I felt the characters were well written and had enough depth to the them to feel realistic. I enjoyed the character of Nora. All I can say is with what goes wrong for her makes me glad that I've never been in her position. I admired her desire to find out the truth even if it meant getting herself in trouble. However, sometimes I couldn't understand her reasoning behind some things such as wanting to go to someone's hen do that she hasn't seen or spoken to in ten years! Perhaps other people would go out of curiosity, but I would have just noped out of that. Also, what I mentioned in the previous paragraph about her not speaking to her ex even though there was something major that happened in their relationship. However, I really did like Nora. I had a love/hate relationship with Nina. Sometimes I liked her but other times she came across as too mean. I know that was just meant to be her personality, but I just had a hard time figuring her out. Flo was definitely a character. It was as if she was in love with Clare! She was obsessed with Clare and very high strung. I felt like Flo had some mental problems going on and needed help with them ASAP. I never knew if I should trust Flo or not. Clare seemed like she had changed from her school days when she was manipulative and selfish. I wish Clare would have been more of a forefront character throughout the book, but she felt like a minor character. Tom was definitely an interesting character to say the least. I did really like him, but I also questioned his motives.

I very much enjoyed the pacing for In a Dark, Dark Wood. The pacing flowed smoothly from the very first page. I never once felt like it slowed down at all. I was left hanging on every word.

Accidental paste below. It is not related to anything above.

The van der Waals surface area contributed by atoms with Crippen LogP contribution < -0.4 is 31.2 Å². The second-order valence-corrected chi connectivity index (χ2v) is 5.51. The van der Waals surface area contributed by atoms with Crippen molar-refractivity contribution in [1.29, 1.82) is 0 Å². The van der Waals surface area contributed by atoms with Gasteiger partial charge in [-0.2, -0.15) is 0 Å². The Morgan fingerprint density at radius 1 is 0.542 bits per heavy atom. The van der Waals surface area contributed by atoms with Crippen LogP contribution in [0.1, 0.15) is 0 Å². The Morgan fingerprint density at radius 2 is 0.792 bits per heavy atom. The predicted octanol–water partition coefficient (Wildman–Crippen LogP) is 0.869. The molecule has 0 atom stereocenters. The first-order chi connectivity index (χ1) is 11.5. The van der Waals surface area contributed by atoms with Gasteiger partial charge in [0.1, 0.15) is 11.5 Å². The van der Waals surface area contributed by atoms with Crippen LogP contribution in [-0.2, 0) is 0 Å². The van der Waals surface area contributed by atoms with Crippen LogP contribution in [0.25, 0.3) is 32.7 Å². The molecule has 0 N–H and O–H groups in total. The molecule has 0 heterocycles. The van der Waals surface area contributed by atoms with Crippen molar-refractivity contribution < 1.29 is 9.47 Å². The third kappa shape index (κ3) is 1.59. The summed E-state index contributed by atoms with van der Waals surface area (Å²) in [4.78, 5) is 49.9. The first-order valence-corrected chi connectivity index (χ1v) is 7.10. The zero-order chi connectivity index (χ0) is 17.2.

Trigger warnings for In a Dark, Dark Wood include drinking, smoking, drug use, profanity, mentions of sex although not graphic, violence, gun violence, and death.

All in all, In a Dark, Dark Wood was a fantastic read! I enjoyed every second of the book, and I felt so empty after it ended because it was over. It had all the makings of a great book such as an interesting plot and fantastic characters. I would definitely recommend In a Dark, Dark Wood by Ruth Ware to those aged 17+ that love psychological thrillers and those who want to be sucked into a book from the very first sentence.
The Hunt (2020)
The Hunt (2020)
2020 | Action, Horror, Thriller
Contains spoilers, click to show
I've been looking forward to this since before it was cool.

A group of strangers wake up in the middle of nowhere, gagged and confused. The last thing they remember is being home in their respective states and then waking up in a clearing with each other.

It's no mystery to some why they're there, it's the Hunt. The bored elite pick up 12 strangers to hunt for sport and now it's their turn. A box full of weapons an open field and danger in every direction. Will the prey survive?